Operation Babylift topic of May 23 lecture at museum
By Sarah Swan, National Museum of the U.S. Air Force
/ Published September 21, 2006
DAYTON, Ohio -- Three crewmembers who were on board a C-5 that crash-landed in 1975 will recount their experience during a lecture at 7:30 p.m. on May 23 at the National Museum of the United States Air Force.
Col. Regina Aune, the medical crew director at the time of the crash, Col. (Ret.) Bud Traynor, the aircraft commander, and CMSgt. (Ret.) Ray Snedegar, the senior loadmaster, will present "Reflections on Operation Babylift" as part of the museum's "Wings & Things" Guest Lecture Series.
The three were assisting with Operation Babylift, an airlift to bring more than 2,000 Vietnamese orphans to the United States. On April 4, 1975, their C-5 -- the first aircraft evacuating those orphans from Saigon, South Vietnam -- crash-landed shortly after takeoff. Flight and medical crews were able to save 176 of the 314 passengers on board.
Col. Aune was commissioned in October 1972 and entered active duty in January 1973. Her first assignment was to Malcolm Grove USAF Medical Center, Andrews Air Force Base, Md. She later served with the 10th Aeromedical Evacuation Squadron, the 2nd Aeromedical Staging Flight, and the David Grant USAF Medical Center at Travis Air Force Base, Calif. In 1977 she began full-time work on her master's degree, which she received from the University of California, San Francisco, before separating from the active force and joining the 9109th Air Reserve Squadron in 1980. During her time in the Reserves, Col. Aune earned her Ph.D. from the University of Utah. She returned to active duty in 1986, and today she is chair of the International Expeditionary Education and Training Department at the USAF School of Aerospace Medicine, Brooks City-Base, Texas.
Col. Traynor retired from the Air Force in 1975 after a varied and distinguished career. He served as deputy commander of the Air Force Combat Operations Staff in the Pentagon; taught combined air warfare at the Air Force War College and was the director for combat employment at the Center for Aerospace Doctrine Research and Education; ran WINTEX, the multi-national NATO exercise program at Supreme Headquarters Allied Powers Europe in Belgium; worked current operations at U.S. European Command in Germany; did pilot retention studies at Headquarters Military Airlift Command; and was aide to the commander of the 22nd Air Force. Col. Traynor is a command pilot with Vietnam combat airlift experience in the C-133, C-7 and C-5 aircraft. He is currently the administrator/database manager for the Airlift/Tanker Association, for which he manages memberships, convention registrations, the Web site, a tuition grant program and other A/TA activities with his wife.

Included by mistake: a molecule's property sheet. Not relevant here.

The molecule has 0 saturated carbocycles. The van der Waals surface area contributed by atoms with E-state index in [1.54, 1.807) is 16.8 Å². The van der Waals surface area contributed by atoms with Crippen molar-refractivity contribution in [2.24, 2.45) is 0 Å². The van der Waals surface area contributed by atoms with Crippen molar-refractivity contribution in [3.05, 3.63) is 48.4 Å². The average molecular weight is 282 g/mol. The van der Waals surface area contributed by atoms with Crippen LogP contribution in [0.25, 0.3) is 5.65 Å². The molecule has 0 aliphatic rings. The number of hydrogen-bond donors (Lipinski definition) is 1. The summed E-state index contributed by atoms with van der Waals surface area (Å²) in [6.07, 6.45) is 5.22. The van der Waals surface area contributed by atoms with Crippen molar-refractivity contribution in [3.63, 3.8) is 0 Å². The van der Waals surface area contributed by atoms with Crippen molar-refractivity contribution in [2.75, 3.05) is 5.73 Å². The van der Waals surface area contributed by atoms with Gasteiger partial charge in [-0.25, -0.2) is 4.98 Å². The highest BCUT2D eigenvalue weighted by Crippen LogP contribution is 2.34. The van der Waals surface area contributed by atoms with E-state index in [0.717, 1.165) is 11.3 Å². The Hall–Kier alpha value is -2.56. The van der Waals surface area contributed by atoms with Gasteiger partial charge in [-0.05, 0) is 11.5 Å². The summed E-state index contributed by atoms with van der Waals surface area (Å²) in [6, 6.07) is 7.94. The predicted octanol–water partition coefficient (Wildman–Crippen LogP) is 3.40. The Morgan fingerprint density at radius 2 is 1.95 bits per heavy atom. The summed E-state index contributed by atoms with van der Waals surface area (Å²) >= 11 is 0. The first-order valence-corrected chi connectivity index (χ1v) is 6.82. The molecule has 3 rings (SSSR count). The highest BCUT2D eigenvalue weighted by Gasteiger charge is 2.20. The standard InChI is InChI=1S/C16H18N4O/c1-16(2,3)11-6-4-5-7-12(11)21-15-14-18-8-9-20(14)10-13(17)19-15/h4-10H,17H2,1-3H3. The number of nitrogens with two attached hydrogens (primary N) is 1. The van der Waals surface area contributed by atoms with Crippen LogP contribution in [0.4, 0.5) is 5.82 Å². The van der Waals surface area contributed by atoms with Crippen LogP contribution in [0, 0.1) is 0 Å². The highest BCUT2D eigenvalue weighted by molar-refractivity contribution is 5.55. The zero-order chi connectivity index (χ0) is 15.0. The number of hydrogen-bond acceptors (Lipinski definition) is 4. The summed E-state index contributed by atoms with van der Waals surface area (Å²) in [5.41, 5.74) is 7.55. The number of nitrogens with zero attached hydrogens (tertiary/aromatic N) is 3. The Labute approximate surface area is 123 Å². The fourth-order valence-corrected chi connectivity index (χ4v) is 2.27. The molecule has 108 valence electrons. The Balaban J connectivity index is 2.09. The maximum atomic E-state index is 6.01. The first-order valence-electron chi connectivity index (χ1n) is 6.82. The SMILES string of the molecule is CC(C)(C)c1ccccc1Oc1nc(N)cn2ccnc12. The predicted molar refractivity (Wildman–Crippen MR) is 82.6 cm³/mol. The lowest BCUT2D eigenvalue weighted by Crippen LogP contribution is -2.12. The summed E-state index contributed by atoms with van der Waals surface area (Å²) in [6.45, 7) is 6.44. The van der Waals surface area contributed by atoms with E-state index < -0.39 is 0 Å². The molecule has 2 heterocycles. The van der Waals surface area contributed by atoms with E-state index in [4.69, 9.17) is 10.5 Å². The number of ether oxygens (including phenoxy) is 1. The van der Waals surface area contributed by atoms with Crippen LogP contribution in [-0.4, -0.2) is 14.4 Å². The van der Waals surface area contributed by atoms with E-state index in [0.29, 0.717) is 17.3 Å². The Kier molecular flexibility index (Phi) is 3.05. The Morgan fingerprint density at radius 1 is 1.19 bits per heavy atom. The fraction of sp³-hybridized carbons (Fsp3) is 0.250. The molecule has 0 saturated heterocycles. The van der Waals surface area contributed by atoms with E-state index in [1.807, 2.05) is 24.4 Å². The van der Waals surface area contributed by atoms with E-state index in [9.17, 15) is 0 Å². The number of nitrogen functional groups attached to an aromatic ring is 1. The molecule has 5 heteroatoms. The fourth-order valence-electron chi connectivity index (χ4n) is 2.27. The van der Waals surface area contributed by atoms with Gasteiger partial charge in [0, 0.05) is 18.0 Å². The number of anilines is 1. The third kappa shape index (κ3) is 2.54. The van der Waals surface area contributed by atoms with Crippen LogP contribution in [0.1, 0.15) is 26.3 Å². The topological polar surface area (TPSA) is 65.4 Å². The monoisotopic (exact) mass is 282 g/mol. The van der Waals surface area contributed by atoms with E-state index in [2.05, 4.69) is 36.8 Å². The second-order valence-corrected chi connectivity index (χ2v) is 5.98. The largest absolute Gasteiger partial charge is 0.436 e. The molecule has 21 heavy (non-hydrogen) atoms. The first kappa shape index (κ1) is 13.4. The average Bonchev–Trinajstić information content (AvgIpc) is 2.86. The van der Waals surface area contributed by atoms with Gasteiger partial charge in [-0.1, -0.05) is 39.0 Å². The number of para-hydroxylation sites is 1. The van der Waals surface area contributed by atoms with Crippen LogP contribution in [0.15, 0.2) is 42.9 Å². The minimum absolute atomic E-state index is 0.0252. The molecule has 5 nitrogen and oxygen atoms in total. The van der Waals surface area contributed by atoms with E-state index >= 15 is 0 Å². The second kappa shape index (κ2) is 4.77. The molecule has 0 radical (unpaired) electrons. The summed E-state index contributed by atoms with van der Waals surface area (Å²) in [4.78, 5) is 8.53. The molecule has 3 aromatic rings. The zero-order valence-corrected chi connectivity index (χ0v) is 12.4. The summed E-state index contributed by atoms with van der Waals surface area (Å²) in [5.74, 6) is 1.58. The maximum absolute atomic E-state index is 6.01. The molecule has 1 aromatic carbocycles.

Chief Snedegar retired from the Air Force in January 1990 after more than 31 years of active duty. His last assignment was in the Air Transportability and Test Loading Agency in Aeronautical Systems Command at Wright-Patterson Air Force Base, Ohio. He served as a radio intercept operator, base ops dispatcher and an aircraft loadmaster for his last 27 years in the military. His career assignments included tours in MAC, TAC, SAC, PACAF, AFSC and USAF Security Service, and he was a chief loadmaster with more than 7,000 flying hours in C/AC-47, C-119, C-130, C-141A/B and C-5A/B/C aircraft. Some highlights of his career were his selection as the loadmaster superintendent for the recovery, load analysis and subsequent air transport of the MIG-25 out of northern Japan after the defection by Russian Lt. Victor Belenko in 1976; development of the C-5 Space Cargo Modification aircraft; and sole responsibility for the analysis and technical preparation of the Space Cargo Transportation System trailer used to transport the Hubble Space Telescope to the launch area at Kennedy Space Center. Chief Snedegar is currently the director of Training and Regulatory Compliance for ABX Air Inc., an all-cargo airline headquartered in Wilmington, Ohio.
The lecture will take place in Carney Auditorium, and museum doors open at 6:30 p.m. For more information or special seating arrangements, contact the museum's Special Events Division at (937) 255-8046, ext. 312. Filming or videotaping the lecture is prohibited.
The National Museum of the United States Air Force is located on Springfield Pike, six miles northeast of downtown Dayton. It is open 9 a.m. to 5 p.m. seven days a week (closed Thanksgiving, Christmas and New Year's Day). Admission and parking are free.
NOTE TO MEDIA: For more information, contact the National Museum of the United States Air Force Public Affairs Division at (937) 255-4704, ext. 333.